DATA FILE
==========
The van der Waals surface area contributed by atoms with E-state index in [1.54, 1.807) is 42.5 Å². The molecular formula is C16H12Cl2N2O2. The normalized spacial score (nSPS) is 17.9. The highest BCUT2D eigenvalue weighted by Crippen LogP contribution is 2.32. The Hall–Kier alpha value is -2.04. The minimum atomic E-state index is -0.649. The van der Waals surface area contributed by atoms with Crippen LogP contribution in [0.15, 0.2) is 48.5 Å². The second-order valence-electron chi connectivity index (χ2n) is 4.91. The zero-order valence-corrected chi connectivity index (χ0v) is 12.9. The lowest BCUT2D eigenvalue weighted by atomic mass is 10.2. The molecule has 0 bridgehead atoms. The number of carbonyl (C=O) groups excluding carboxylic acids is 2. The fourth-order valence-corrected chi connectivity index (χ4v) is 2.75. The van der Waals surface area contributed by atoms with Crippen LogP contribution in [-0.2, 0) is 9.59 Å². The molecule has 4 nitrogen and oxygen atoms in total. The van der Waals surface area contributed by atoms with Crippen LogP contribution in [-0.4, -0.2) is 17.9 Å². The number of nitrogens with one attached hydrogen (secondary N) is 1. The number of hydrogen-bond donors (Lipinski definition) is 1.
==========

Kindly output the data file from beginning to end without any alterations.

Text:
The van der Waals surface area contributed by atoms with E-state index in [1.54, 1.807) is 42.5 Å². The molecular formula is C16H12Cl2N2O2. The normalized spacial score (nSPS) is 17.9. The highest BCUT2D eigenvalue weighted by Crippen LogP contribution is 2.32. The Hall–Kier alpha value is -2.04. The minimum atomic E-state index is -0.649. The van der Waals surface area contributed by atoms with Crippen LogP contribution in [0.15, 0.2) is 48.5 Å². The second-order valence-electron chi connectivity index (χ2n) is 4.91. The zero-order valence-corrected chi connectivity index (χ0v) is 12.9. The lowest BCUT2D eigenvalue weighted by atomic mass is 10.2. The molecule has 0 bridgehead atoms. The number of carbonyl (C=O) groups excluding carboxylic acids is 2. The fourth-order valence-corrected chi connectivity index (χ4v) is 2.75. The van der Waals surface area contributed by atoms with Crippen LogP contribution in [-0.2, 0) is 9.59 Å². The molecule has 4 nitrogen and oxygen atoms in total. The van der Waals surface area contributed by atoms with Crippen LogP contribution in [-0.4, -0.2) is 17.9 Å². The number of nitrogens with one attached hydrogen (secondary N) is 1. The number of hydrogen-bond donors (Lipinski definition) is 1.